NHL.com: Anybody who's ever removed the insoles from an older pair of skates, even a year old sometimes, has seen the rust on the rivets that hold the blade to the boot. Have you ever seen that oxidation start to damage the surrounding material? Have you ever seen a rusted rivet rot right through and dangerously loosen the blades?
Scoppetto: Not at this level, because we change the blades so often. If the rivets get really rusty, we change the rivets, but I've never seen it get to the point where it damages the boot. With proper maintenance that won't happen. But an amateur player who is responsible for his own equipment and just leaves it in the bag after each game, I can see how it could happen.
There's an example of the value of drying skates upside down. Every rink we go into has hooks in the player's stall to hang the skates. That way gravity takes the moisture out through the foot opening at the top of the boot rather than down into the sole.
NHL.com: Do you use hair dryers to dry skates?
Scoppetto: We used to do it more than we do now. Players told us that when we made damp skates hot, it tended to break down the material in the skate.
"Some guys like longer elbow pads and shorter gloves and some like shorter elbow pads and longer gloves. Ryan Smyth likes really long gloves. We used to add a plastic slash guard to elbow pads but rule changes have lessened that. Whichever way you go, make sure there's no space between the bottom of the elbow pad and the top of the glove because that's where you'll get slashed and get hurt." -- Chris Scoppetto
NHL.com: What do you recommend in terms of fitting elbow pads? Should they come down to the top of the glove? Should they allow movement side-to-side?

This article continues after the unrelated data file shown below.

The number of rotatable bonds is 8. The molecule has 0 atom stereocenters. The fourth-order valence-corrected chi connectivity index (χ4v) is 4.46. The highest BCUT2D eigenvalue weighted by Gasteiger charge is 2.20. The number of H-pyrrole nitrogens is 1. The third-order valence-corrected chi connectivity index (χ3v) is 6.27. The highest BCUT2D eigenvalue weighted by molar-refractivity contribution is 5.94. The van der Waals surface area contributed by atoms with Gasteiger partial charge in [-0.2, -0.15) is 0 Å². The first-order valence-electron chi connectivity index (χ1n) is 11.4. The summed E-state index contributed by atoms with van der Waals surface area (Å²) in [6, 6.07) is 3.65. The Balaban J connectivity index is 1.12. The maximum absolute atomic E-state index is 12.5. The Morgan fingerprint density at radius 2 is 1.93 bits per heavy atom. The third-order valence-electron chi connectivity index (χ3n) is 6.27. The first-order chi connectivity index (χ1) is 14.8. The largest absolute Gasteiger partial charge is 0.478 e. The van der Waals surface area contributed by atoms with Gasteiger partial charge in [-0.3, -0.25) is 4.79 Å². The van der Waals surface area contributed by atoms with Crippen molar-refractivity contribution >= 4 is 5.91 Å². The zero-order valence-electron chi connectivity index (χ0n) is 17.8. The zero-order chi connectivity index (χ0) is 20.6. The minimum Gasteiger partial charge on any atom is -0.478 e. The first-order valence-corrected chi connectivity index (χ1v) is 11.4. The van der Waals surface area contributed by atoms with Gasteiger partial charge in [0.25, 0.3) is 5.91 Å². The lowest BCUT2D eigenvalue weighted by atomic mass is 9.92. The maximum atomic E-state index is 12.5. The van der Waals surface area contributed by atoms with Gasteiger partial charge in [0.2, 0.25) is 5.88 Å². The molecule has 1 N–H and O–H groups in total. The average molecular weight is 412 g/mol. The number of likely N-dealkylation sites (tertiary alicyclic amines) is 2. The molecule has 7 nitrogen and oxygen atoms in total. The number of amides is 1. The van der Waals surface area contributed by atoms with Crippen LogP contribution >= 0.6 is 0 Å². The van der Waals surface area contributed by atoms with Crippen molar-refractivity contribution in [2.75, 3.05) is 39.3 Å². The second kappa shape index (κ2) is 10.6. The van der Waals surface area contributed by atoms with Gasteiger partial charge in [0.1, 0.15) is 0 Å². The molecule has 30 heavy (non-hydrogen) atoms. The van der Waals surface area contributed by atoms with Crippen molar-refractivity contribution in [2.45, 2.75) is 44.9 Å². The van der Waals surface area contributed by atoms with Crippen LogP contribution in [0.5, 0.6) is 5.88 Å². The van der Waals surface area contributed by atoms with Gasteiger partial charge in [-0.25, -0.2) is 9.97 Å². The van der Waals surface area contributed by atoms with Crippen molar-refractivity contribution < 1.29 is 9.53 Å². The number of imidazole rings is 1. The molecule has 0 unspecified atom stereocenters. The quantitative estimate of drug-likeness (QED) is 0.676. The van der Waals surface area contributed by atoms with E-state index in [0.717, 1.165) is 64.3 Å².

Scoppetto: That's all personal preference. Some guys like longer elbow pads and shorter gloves and some like shorter elbow pads and longer gloves. Ryan Smyth likes really long gloves. We used to add a plastic slash guard to elbow pads but rule changes have lessened that. Whichever way you go, make sure there's no space between the bottom of the elbow pad and the top of the glove because that's where you'll get slashed and get hurt.
NHL.com: Should the forearm part fit tighter than the bicep?
Scoppetto: I hate to keep saying the same thing, personal preference, but that's the case. Some guys like loose equipment and some like it tight to their body.
I always recommend that a player put on all his protective equipment and then, before you put on your pants and sweater, look in the mirror and make sure that all vulnerable areas are covered.
NHL.com: How long should the inner protective equipment last?
Scoppetto: If we're talking about a child, they'll outgrow the equipment before it wears out and you'll want to keep getting larger equipment to make sure he or she has proper protection. At the pro level, we change the kneecaps a lot because they get cracked. We have that luxury here, with so much equipment. We can change a kneecap between periods.
NHL.com: With shoulder pads, what are the vulnerable areas?
Scoppetto: Look at the player while he's wearing all his protective equipment and see if there are gaps between the shoulder pads and the elbow pads. Make sure the collarbone and deltoids are completely protected by the padding. Make sure the plastic shoulder cap covers the entire shoulder joint. In hockey you get it in the side a lot more than football, where the hits usually come from the front.
NHL.com: There are 30 head-equipment managers in the NHL. How does one progress to that level of responsibility? Tell us about your career journey.
Scoppetto: I'm from Hamden, Conn., and I started as a stick boy in junior high school for the New Haven Nighthawks of the American Hockey League. John Tortorella was the coach and one year we went to the Calder Cup Final. The Los Angeles Kings were our parent club and they moved their farm team to Phoenix, the Roadrunners. I went with them and went to college at Arizona State.
Since then, I've made a lot of stops. When the (Winnipeg) Jets moved to Phoenix, I joined them as the assistant equipment manager. I went to the Nashville Predators when they joined the League and then up to the Detroit Red Wings as assistant equipment manager to Paul Boyer. After we won the 2008 Stanley Cup, I got offered the head equipment manager's job here with Florida.
NHL.com: So, you're a Stanley Cup winner. Was that the highlight of your career?
Scoppetto: It was so unbelievable I can't even explain it.
Contact John McGourty at firstname.lastname@example.org
Do you have any questions about hockey equipment? Ask the experts at the NHL. Email: Equipment@NHL.com